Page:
A Healthier U


You know that exercise is good for your health, but your life is too busy to fit physical activity into your routine. Hold that thought — there’s good news when it comes to exercise and stress.

Any form of exercise, from walking to zumba, can act as a stress reliever. You don’t need to be an athlete to make physical activity part of your stress management plan. 


Physical movement improves your overall health and your sense of well-being, which puts more pep in your step every day. Exercise also has some direct stress-relieving benefits.

  • Exercise releases endorphins. Physical activity helps increase the production of your brain’s feel-good neurotransmitters, endorphins. Although this is often referred to as a runner’s high, a game of tennis or a hike also can contribute to this same feeling.
  • Physical activity is meditation in motion. Concentrating on your body’s movements can help you to forget the day’s irritations. As you make daily movement a priority the resulting energy and optimism can help you remain calm and clear in everything you do.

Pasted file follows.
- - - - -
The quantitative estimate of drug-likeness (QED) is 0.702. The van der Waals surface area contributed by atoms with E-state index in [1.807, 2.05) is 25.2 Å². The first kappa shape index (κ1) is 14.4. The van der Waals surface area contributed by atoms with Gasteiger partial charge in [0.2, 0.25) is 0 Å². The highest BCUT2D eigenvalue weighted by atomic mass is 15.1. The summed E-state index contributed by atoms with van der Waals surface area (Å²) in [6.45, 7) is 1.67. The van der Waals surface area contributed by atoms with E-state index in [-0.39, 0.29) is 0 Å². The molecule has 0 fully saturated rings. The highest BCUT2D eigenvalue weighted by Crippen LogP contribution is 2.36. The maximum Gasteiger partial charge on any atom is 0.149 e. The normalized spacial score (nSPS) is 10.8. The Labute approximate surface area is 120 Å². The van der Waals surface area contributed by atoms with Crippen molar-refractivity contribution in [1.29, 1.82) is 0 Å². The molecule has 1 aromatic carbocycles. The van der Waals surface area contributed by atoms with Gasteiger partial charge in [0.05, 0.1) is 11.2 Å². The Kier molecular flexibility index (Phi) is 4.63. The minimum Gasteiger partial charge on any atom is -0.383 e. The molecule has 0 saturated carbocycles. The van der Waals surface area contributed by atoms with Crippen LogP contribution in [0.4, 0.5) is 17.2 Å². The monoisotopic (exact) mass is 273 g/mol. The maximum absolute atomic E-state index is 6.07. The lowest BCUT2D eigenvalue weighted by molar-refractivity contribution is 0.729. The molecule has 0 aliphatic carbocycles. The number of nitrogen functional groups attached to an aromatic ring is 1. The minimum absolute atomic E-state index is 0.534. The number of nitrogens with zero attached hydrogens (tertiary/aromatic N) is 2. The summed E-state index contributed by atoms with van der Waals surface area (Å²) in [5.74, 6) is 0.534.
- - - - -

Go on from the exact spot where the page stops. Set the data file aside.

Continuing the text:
• Movement improves your mood. Regular exercise can increase self-confidence, it can help you relax, and it can decrease the symptoms associated with mild depression and anxiety. Exercise can also improve your sleep, which is often disrupted by stress, depression and anxiety. All of these exercise benefits can ease your stress levels and give you a sense of command over your body and your life.  

PEAK university employee fitness classes are available to U employees and their family members. Visit health.utah.edu/peak  to register.

We all know about the dangers of distracted driving, but what about distracted walking? Well, I hate to be the bearer of bad news, but distracted walking is a real thing, and it’s causing serious bodily harm to pedestrians.

According to the CDC, the problem is vast.  In 2012, 4,743 pedestrians were killed in traffic crashes in the United States, and another 76,000 pedestrians were injured.

Read the full article here.

If you are one of the 29 million people in the U.S. affected by diabetes, you probably know that you are at risk for eye disease. If this is news to you, don’t panic, but do be aware of the risks. The good news is, most diabetic eye disease can be treated before it causes vision loss.

Click here to read the story.

For more expert health news and information, visit healthcare.utah.edu/healthfeed.